Manasword's translation is hot garbage, most of the script was evidently machine translated, certain lines for events who were originally different depending on which MC you got were uniformed into one standard line and certain stuff was even plain wrong, it's gutter trash only useful for those who really, really want to play the game and don't really care about anything but having menus translated.
I mean, they translated the item Sledge Hammer into Slit Hammer, come the fuck on, this is not even machine translated, it's done by people who can't even read Katakana.
I have been noticing that trend more and more: games are now often available in another romance language that have been languishing _years_ for an English one. As >>2930160 indirectly indicated, I think work ethic is making all the difference. I seem to recall Italian, Spanish, and Chinese translation groups all kicking huge amounts of ass in recent years, while all we get is mouthy incompetence and drama.
It's truly saddening.
>I hope SaGa will always be turn based.
You can trust Kawazu on that, he's one of the old guard of designers, as much as he likes to experiment with his games he's still one of the few people who likes classic turn based rpgs, look at what he did with The Last Remnant, it's a beautiful game and is still purely turn based with a few QTEs here and there, I don't see him doing something like FFXIII-2 or LR, he likes turn based systems too much.
Of course, I am sure some of the former guys at Square were as well. Originally they wanted to make a RPG but they could never get the green light for it due to the lead not seeing a market for it.
Then Dragon Quest happened.
Not only that though, he likes to make his own board games just for his amusement:
>1UP: What led you to decide you wanted to make the games instead of write about them?
>AK: Since I was a kid, I made... not computer games, but board games and things like that. I always had an interest in making games. It wasn't my initial motivation to become a game journalist -- a friend told me to come do it, so that was my motivation for going to work at the magazine -- but I always had an interest in making games.
How so? He is originally the battle planner for the first Final Fantasy game and wanted to incorporate D&D/Wizardry elemental spells and monster elemental weaknesses to the game for RPG's in Japan because apparently they weren't incorporating them just yet.
Hard to say Kawazu is shit, he leaves a very defined mark on the games he works on.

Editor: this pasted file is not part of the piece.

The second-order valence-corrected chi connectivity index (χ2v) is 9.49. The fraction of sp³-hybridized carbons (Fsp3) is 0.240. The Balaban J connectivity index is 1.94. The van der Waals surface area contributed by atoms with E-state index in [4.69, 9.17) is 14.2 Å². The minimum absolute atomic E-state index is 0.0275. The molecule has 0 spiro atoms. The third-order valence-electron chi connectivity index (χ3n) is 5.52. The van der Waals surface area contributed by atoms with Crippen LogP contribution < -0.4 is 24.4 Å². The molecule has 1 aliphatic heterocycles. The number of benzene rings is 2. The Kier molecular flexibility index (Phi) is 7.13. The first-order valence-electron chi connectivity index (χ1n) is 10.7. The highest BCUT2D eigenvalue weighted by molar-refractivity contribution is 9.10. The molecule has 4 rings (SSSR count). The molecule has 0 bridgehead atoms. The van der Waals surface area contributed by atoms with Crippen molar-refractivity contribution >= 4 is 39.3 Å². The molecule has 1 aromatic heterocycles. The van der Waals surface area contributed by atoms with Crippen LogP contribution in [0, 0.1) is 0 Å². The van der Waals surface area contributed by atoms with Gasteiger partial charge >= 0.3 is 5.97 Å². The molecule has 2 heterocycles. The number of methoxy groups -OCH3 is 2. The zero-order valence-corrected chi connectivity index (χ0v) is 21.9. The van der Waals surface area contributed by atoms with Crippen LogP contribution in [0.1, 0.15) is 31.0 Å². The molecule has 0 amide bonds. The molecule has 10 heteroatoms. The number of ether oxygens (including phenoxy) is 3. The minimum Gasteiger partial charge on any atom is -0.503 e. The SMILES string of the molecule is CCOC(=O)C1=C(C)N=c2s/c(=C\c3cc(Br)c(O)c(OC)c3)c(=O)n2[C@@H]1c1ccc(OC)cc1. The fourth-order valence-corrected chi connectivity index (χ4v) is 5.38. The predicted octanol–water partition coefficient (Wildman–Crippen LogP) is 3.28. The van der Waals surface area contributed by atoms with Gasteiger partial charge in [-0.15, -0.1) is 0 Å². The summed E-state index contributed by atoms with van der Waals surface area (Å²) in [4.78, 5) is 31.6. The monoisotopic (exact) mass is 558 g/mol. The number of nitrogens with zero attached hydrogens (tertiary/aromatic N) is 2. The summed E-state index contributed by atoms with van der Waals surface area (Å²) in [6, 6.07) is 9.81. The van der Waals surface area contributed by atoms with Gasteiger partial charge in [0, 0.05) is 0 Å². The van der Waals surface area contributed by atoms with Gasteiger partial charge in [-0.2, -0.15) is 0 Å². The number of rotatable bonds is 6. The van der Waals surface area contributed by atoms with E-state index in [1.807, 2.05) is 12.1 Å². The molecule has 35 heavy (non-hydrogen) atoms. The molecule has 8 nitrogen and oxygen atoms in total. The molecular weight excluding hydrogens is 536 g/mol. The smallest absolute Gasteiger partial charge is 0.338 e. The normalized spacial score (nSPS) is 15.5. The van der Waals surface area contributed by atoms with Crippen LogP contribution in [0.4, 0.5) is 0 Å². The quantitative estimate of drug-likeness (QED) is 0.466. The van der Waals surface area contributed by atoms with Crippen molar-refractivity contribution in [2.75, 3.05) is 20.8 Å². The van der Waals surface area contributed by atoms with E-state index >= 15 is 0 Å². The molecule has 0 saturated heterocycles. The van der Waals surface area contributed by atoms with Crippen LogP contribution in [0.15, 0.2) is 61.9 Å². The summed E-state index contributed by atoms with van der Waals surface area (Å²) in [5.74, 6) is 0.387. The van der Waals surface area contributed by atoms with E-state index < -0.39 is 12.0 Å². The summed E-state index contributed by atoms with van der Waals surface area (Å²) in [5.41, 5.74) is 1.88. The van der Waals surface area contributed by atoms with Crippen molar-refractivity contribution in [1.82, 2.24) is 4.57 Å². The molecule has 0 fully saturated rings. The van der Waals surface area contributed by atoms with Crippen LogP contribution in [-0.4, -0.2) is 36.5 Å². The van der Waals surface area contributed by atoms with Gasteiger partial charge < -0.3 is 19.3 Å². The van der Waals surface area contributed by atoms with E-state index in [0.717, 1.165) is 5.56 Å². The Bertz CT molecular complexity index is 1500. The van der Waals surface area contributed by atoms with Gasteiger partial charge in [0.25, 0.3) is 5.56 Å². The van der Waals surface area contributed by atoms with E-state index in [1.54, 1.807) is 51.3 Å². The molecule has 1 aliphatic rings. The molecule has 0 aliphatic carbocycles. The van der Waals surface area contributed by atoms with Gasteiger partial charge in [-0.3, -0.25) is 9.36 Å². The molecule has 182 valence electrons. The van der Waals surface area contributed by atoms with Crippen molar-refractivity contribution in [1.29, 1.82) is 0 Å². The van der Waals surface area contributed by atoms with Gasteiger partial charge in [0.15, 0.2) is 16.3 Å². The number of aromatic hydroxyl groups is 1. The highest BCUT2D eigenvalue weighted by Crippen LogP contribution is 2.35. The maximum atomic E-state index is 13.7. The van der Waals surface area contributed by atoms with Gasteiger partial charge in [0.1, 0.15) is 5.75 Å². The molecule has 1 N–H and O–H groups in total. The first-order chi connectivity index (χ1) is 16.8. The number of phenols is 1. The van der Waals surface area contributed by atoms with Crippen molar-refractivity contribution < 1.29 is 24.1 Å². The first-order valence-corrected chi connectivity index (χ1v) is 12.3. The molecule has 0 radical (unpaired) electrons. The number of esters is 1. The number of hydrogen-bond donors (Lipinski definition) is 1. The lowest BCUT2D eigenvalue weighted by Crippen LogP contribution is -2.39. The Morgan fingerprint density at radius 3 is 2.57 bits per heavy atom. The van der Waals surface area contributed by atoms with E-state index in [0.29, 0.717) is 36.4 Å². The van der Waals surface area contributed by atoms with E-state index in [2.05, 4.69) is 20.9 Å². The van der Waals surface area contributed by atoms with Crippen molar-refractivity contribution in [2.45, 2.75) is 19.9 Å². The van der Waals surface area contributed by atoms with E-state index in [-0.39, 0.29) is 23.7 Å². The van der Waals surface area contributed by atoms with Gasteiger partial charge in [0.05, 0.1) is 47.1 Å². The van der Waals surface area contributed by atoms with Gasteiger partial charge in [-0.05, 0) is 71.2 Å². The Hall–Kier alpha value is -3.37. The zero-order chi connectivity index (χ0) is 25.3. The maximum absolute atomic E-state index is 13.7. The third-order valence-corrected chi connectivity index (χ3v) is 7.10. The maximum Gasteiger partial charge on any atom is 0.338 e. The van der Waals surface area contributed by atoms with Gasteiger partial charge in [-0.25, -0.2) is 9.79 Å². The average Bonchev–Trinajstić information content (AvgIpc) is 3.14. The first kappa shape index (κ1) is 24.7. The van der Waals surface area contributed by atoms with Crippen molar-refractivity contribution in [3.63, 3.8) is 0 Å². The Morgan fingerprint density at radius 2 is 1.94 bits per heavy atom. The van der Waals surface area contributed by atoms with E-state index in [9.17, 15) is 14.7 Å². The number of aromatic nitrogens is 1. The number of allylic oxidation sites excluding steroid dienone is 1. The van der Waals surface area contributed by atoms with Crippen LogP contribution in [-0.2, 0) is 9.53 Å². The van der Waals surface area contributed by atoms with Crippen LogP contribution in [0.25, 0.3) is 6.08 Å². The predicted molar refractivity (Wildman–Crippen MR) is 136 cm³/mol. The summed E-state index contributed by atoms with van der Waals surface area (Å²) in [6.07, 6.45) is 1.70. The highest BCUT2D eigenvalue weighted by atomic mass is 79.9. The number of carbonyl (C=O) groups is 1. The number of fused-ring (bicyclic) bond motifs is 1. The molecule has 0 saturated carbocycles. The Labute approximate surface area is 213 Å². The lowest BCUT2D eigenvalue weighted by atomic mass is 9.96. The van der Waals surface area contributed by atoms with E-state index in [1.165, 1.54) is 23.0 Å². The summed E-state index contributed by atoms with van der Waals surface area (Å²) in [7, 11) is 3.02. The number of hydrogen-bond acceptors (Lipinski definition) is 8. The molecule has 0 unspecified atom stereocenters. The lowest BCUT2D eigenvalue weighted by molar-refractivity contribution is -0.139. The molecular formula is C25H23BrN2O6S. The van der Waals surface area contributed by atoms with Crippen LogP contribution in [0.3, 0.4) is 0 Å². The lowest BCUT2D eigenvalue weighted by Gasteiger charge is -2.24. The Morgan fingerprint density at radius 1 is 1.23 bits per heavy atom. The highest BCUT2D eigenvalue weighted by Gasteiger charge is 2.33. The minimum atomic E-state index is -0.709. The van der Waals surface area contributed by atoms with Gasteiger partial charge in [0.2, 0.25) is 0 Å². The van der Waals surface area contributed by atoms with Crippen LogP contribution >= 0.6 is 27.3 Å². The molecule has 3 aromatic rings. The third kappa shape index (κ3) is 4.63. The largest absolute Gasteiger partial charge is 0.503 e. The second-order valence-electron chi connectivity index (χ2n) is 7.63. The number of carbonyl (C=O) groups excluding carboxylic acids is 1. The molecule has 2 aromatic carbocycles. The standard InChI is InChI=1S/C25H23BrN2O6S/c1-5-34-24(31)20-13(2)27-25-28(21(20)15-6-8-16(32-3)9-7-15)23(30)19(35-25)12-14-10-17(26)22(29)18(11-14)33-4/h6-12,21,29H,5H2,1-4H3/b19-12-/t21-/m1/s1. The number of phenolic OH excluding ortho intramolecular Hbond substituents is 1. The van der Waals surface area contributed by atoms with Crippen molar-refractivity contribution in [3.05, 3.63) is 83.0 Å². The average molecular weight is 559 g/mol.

Personally I haven't played many JRPG's that experimented with various mechanics, especially character growth, like the SaGa series has. There are games like Vagrant Story which you focus strengthening equipment, essentially leveling it against certain races or elements over building your characters stats. Then there is Hybrid Heaven which is a natural growth system so the more you use something the more proficient you become with it along with how skills are obtained in the game.
>no Kawazu a shit the talent underneath him is better than he will ever, ever be.
He's literally one of the fathers of japanese RPGs, he designed the original FF battle system design, he came up with FFII which anticipated by almost a decade mechanics in titles like Daggerfall, he's actually the creator of the first over million unit seller of Squaresoft, yes, the GB SaGa was actually the first true big hit for Squaresoft, not a FF title.
He came up with unique systems that put most of his contemporaries to shame, Kawazu is a fucking giant when it comes to RPG design, his influence in both classic and niche RPG design is immense.
>the battle planning is the single most fucked up thing about it
The battle planning was great for its time, it didn't help that it was ridden with bugs that completely fucked up the original vision of the system, if you're gonna say that it's doesn't hold up today, well of fucking course, it's an almost 30 years old battle system design, the mere introduction of elemental weaknesses was huge back in the days, not even MT had something similar and you know how important elemental weaknesses are in SMT.
Kawazu is nothing short of a fucking genius when it comes to design, sure, he also misses a lot and sometimes he either makes something overly complicated and obscure or makes something that ends up breaking the whole balance he creates, but in terms of sheer innovation and creativity he's almost peerless.